Bjorn needs their expertise for battle and sailing but, yes, they are wearing out their welcome…again! Halfdan’s jacked up Gary Oldman/Fifth Element hairstyle is a clear indicator he is not to be trusted. #sorrynotsorry.
EE: Ivar and Ragnar’s journey does excite me though as it’s looking more and more like a suicide mission from the beginning. I could watch these scenes with Travis and Alex over and over.
They make each other stronger and more compelling together. For whatever it is worth in the end you can tell Ivar will either be inspired by, or he is learning to do things different than his father. What was your favorite Ivar and Ragnar scene?
AN: Travis Fimmel is consistently overlooked at award time and no one pulls off scenes with as much expertise as he does, with not only scripted words but his whole physical being.
These scenes with Ivar prove that Fimmel is one of the most underrated leading men in ALL of television.
Newcomer Alex Høgh Andersen is exceptional as Ivar and together their chemistry as father/son is spot on.
We know Ivar (based on history) is a great Viking king. Ragnar’s fate in Michael Hirst’s hands is less certain.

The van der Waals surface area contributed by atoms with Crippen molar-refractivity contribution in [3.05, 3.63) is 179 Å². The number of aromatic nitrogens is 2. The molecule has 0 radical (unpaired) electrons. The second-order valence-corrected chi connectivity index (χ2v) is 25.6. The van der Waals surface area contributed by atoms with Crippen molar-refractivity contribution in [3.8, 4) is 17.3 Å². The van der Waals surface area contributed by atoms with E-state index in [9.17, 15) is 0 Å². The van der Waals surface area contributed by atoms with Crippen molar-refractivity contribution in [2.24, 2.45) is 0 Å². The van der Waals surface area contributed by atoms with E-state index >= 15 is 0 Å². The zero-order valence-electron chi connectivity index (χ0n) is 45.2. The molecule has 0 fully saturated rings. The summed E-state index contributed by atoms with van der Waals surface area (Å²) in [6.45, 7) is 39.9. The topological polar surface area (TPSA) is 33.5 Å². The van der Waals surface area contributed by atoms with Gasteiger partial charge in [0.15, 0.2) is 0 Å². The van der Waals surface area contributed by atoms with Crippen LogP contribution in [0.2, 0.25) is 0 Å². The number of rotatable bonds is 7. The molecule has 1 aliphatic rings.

I hope Ragnar is not dispatched this season, though I know he cannot last forever. I think Ecbert misses him actually. Aethelwulf not so much.
EE: I completely agree about Fimmel, the entire body of his work in Vikings is sadly going unrecognized but it is indeed a complete performance and so much more physical and subtle than the usual suspects are during awards time.
Now I did find the two of them slaughtering the raiding party in their sleep to be a shocking ploy.
Ragnar obviously believes he can get closer with Ivar alone than he can with a raiding party, but it’s another decision where he has gone rogue and he probably regretted seeing any of them wash ashore alive, knowing that he had to sacrifice them. What did you think of it?